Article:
I think I have figured it out - it's all down to physics. I was working on the Triumph TT600 again today, I now have it running really sweet but I got curious about power to weight ratios and all that sort of thing. I found a test report on line that showed the standard bike would hit 60 from a standstill in just 3.39 seconds. That's from about 108 bhp - let's not forget that's a normally aspirated engine pumping out 108 bhp / litre. ok my 4.5 litre v8 porsche puts that out too but it requires 2 sodding great turbo chargers to achieve it. Top speed on the bike is about 149, so the Porsche piddles all over that at about 175, good luck when you hit a pothole. You can buy a decent sports bike for between 1 and 2 grand and get something that doesn't look like a dog's dinner - you want that performance in a car then you need a much fatter wallet. Obviously the big issue here is power to weight ratio - the tt weighs in at a lithe 180kg, the Porsche is a wee bit more than that. Well, actually it's about 2300 kilos more than that. The porker puts out 420Nm of torque, the bike a meagre 68Nm. the thing I still can not get my head around is that the typical 4 cylinder 4 stroke bike engine just won't break. They get ridden hard, have a red line of 13 or 14 thousand rpm, yet it's not unusual to see ones with over 50k miles under their belt that still ride like new.
Ignoring all the science though, the truth of the matter is that nothing feels like a decent bike - the sense of freedom and the sensation of speed combine to create a feeling that nothing else can quite match and science can not explain. I think being exposed to the elements heightens the sensations far more than any car can. Add in the styling factors and the pure ball aching beauty of some of them and it's not hard to see why so many people find them so addictive.
By the way, did you know that if you dropped a Yamaha R1 off a cliff it still would not accelerate as fast as it would if you gave it the beans on a drag strip.
If, however that's still not enough for you then the current fastest bike in the world is Kawasaki's rather remarkable H2R supercharged 1 litre monster. that particular mechanical marvel can put out anything up to 310 horse power, which will propel anybody brave enough to 249 mph. Sadly , you can't buy one for the road but you can have the standard H2 version if your budget allows. Bit woosy though, it's only got about 206 mph top speed, which is still fine for nipping to Tesco but not for racing the latest offerings from the likes of McLaren.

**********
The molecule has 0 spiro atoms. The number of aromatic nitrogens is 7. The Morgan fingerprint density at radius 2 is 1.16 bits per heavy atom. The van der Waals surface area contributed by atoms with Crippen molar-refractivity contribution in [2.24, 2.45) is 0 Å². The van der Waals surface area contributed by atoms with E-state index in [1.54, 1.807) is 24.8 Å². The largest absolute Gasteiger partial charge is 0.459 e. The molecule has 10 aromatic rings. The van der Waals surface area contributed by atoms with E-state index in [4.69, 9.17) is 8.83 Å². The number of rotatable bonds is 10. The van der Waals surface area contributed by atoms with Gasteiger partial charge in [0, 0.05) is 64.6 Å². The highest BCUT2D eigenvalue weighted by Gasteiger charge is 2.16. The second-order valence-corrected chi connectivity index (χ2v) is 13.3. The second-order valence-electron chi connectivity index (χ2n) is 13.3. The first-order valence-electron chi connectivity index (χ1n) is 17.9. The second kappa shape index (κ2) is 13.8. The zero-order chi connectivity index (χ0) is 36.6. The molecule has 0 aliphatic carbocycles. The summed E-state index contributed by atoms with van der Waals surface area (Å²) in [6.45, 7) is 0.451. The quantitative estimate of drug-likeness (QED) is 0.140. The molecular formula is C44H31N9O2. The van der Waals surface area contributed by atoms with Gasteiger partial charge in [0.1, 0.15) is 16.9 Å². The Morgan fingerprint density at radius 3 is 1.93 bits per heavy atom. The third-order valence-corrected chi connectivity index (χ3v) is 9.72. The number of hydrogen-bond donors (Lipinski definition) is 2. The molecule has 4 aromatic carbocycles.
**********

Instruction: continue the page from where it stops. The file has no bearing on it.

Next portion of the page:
It's not all about big , super fast sports bikes though, there are bikes for every purpose, every budget and every ability, many people have as much fun on a second hand moped as others do on a Ducati Panigale costing 50 times as much. Lots of folk round here like their off road bikes and the beach races on throughout the winter at Mablethorpe beach always attract good crowds. It's a shame that recent governments seem to be so anti motorcycles as they can be a great solution to inner city congestion. Most cities in Europe have much better bike parking facilities than we do, for example.
I still have a major soft spot for 1980's two strokes - simple, loud, fast, fun and great looking bikes that really stir the sole. I guess it's because I had a Kawasaki KH250 3 cylinder 2 stroke when I was 17, I loved that bike and always regretted the day I sold it for a princely 350 quid. Good ones are fetching 6 or 7 grand now while their 750cc big brothers are doing 15 or more. The 80's was one hell of a decade for bikes, the development was astonishing. In 1980, for example, the fastests bike was the kawasaki z1 with a top speed of 150mph. in 1989 the fastest 250 was also a Kawasaki - the KR1S. The top speed was exactly the same as the Z1 of 1980. the manufacturers had discovered the power valve and life would never be the same again. I will be doing an article about 2 stroke technology later, in the mean time, here's a project I did about 3 years back. I had always wanted one. Definitely one of the bikes that set the standard in the 80's, the Yamaha rd350lc.